Will the Stock-Market Recovery Continue?


Will the Stock-Market Recovery Continue?

All eyes are on corporate earnings these days as investors shift from a hopeful mode to one more demanding of real improvement. And in the business headlines, at least, they are seeing it. After the close of trading on Monday Apple reported that quarterly earnings were up a stunning 47% on strong sales of iPhones and Mac computers. Investors were also cheered by the prospects that Caterpillar would deliver a bullish profit report. On Tuesday morning Caterpillar did just that, reporting earnings that were down 53% but were well ahead of analysts expectations.

But the news from most other companies for the just-ended third quarter will be decidedly mixed. “The overall picture for the third quarter is very similar to the second quarter, with most firms beating expectations while the top and bottom lines [i.e., revenues and profits] are still lower than a year ago,” says Dirk Van Dijk, chief equity strategist for Zacks Investment Research. Overall, Zacks’ analyst surveys suggest that earnings for the S&P 500 will be down 23.8% from last year’s third quarter.

That would spell trouble for stocks were it not for high investor confidence that a blockbuster fourth quarter is about to unfold. “Earnings on a year-over-year basis are expected to more than double in the fourth quarter,” says Van Dijk, thanks largely to big recovery in the financial sector. In the final quarter of 2008 AIG imploded, losing $38 billion. With that ball of lead no longer weighing down the financial group average, earnings will surge.

Calculating the financial group’s improvement can be a bit tricky since going from a loss to a profit isn’t truly a percentage improvement. “When you cross over zero, comparisons get weird,” says Van Dijk. Even so, the financial group’s turnaround — it should log $15 billion or more in fourth-quarter profit — will give a strong boost to the S&P 500 composite earnings. The S&P will also be boosted by a famous departure: “GM was losing billions last year, but it’s no longer in the S&P,” observes Van Dijk.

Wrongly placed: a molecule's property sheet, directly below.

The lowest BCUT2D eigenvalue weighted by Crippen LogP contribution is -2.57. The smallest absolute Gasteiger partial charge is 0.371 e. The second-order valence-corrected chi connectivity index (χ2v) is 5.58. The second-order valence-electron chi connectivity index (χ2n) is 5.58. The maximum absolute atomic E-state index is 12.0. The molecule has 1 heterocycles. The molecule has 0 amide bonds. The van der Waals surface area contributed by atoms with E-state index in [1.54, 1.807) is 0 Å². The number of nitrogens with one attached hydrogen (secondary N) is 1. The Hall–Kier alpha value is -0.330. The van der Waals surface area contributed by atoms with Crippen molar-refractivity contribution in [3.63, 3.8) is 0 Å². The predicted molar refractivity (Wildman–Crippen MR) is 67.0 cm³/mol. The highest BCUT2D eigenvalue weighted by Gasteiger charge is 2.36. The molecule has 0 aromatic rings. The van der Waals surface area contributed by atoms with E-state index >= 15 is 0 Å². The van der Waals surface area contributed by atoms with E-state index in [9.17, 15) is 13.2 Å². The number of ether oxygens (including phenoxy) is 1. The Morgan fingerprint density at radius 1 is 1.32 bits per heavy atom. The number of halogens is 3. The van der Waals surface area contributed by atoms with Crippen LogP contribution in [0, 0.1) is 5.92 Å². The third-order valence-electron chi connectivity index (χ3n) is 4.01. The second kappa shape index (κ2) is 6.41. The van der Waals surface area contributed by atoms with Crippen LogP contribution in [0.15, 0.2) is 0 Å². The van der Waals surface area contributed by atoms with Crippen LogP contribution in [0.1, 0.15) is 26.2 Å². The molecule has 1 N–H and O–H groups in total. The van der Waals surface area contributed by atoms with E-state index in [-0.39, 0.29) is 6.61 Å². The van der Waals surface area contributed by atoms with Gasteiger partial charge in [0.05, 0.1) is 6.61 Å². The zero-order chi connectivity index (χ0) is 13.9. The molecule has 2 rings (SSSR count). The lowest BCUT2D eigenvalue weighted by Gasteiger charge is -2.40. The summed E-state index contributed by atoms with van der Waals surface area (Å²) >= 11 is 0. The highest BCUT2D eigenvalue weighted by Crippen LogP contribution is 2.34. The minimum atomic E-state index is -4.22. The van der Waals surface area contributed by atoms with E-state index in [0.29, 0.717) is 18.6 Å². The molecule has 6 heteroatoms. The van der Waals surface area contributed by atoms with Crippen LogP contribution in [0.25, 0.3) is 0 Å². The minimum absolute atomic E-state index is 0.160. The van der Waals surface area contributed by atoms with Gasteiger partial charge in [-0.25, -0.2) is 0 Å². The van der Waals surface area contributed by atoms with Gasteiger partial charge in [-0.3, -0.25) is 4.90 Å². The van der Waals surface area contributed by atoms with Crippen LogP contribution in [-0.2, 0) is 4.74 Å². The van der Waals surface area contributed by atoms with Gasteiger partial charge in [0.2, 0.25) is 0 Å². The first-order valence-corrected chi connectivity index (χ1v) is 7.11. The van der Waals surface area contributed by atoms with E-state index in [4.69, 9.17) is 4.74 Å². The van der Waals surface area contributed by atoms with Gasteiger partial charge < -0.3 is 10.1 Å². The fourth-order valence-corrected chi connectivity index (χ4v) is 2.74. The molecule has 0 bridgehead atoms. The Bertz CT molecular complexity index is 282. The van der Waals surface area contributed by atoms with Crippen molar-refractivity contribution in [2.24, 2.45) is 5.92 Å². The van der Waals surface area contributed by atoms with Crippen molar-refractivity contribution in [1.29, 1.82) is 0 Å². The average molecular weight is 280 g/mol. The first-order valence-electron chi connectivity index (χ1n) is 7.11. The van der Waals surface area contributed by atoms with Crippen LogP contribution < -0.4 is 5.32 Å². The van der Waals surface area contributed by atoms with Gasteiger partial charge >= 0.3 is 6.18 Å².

Those accounting tweaks make the 2009 fourth quarter’s huge expected gain a bit less meaningful, but it’s still a factor in the market’s future. “Even though a child can figure out that the year-over-year numbers are going to surge from a depressed base of a year ago, the fact that some market makers feel it is important must make it important,” noted strategist David Rosenberg at wealth manager Gluskin Sheff in a Monday report to clients. Such is the power of market psychology.

Investors will be getting some tangible good news on earnings too. According to Zacks, companies currently in their fourth quarter are expected to show a modest 7.7% gain over the third quarter of 2009. That’s not spectacular, but it’s progress and it’s real. Says Van Dijk, “It’s positive news for the stock market.”

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